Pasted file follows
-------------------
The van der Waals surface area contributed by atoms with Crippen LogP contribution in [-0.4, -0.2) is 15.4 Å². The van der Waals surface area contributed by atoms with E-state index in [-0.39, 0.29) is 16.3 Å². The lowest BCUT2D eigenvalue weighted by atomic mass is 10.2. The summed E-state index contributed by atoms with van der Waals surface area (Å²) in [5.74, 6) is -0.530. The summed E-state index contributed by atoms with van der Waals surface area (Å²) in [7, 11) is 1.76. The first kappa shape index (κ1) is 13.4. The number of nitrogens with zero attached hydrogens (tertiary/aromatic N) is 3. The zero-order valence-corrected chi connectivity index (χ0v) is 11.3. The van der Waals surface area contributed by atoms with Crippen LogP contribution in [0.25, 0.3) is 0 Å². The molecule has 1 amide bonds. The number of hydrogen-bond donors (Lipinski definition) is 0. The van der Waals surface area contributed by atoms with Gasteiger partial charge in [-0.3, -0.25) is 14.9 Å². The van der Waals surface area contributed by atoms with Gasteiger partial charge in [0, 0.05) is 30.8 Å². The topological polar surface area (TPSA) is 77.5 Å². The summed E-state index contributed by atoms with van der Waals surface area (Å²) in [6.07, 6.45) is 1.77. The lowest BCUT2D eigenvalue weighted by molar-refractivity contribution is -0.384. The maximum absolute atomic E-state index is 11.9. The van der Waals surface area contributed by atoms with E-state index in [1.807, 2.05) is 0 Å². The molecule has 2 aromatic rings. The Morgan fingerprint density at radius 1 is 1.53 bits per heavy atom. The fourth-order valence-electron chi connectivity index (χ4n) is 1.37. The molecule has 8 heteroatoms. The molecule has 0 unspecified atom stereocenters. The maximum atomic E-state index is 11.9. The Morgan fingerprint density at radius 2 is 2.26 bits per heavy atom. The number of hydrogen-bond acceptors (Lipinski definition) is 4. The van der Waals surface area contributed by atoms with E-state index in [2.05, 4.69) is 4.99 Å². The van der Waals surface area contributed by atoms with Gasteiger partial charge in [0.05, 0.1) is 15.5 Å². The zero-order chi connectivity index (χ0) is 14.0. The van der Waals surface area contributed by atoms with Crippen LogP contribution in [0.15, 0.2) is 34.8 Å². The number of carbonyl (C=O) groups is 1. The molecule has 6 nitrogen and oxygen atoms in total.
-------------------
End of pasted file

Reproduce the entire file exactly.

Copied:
The van der Waals surface area contributed by atoms with Crippen LogP contribution in [-0.4, -0.2) is 15.4 Å². The van der Waals surface area contributed by atoms with E-state index in [-0.39, 0.29) is 16.3 Å². The lowest BCUT2D eigenvalue weighted by atomic mass is 10.2. The summed E-state index contributed by atoms with van der Waals surface area (Å²) in [5.74, 6) is -0.530. The summed E-state index contributed by atoms with van der Waals surface area (Å²) in [7, 11) is 1.76. The first kappa shape index (κ1) is 13.4. The number of nitrogens with zero attached hydrogens (tertiary/aromatic N) is 3. The zero-order valence-corrected chi connectivity index (χ0v) is 11.3. The van der Waals surface area contributed by atoms with Crippen LogP contribution in [0.25, 0.3) is 0 Å². The molecule has 1 amide bonds. The number of hydrogen-bond donors (Lipinski definition) is 0. The van der Waals surface area contributed by atoms with Gasteiger partial charge in [-0.3, -0.25) is 14.9 Å². The van der Waals surface area contributed by atoms with Gasteiger partial charge in [0, 0.05) is 30.8 Å². The topological polar surface area (TPSA) is 77.5 Å². The summed E-state index contributed by atoms with van der Waals surface area (Å²) in [6.07, 6.45) is 1.77. The lowest BCUT2D eigenvalue weighted by molar-refractivity contribution is -0.384. The maximum absolute atomic E-state index is 11.9. The van der Waals surface area contributed by atoms with E-state index in [1.807, 2.05) is 0 Å². The molecule has 2 aromatic rings. The Morgan fingerprint density at radius 1 is 1.53 bits per heavy atom. The fourth-order valence-electron chi connectivity index (χ4n) is 1.37. The molecule has 8 heteroatoms. The molecule has 0 unspecified atom stereocenters. The maximum atomic E-state index is 11.9. The Morgan fingerprint density at radius 2 is 2.26 bits per heavy atom. The number of hydrogen-bond acceptors (Lipinski definition) is 4. The van der Waals surface area contributed by atoms with E-state index in [2.05, 4.69) is 4.99 Å². The van der Waals surface area contributed by atoms with Gasteiger partial charge in [0.05, 0.1) is 15.5 Å². The zero-order chi connectivity index (χ0) is 14.0. The van der Waals surface area contributed by atoms with Crippen LogP contribution in [0.15, 0.2) is 34.8 Å². The number of carbonyl (C=O) groups is 1. The molecule has 6 nitrogen and oxygen atoms in total.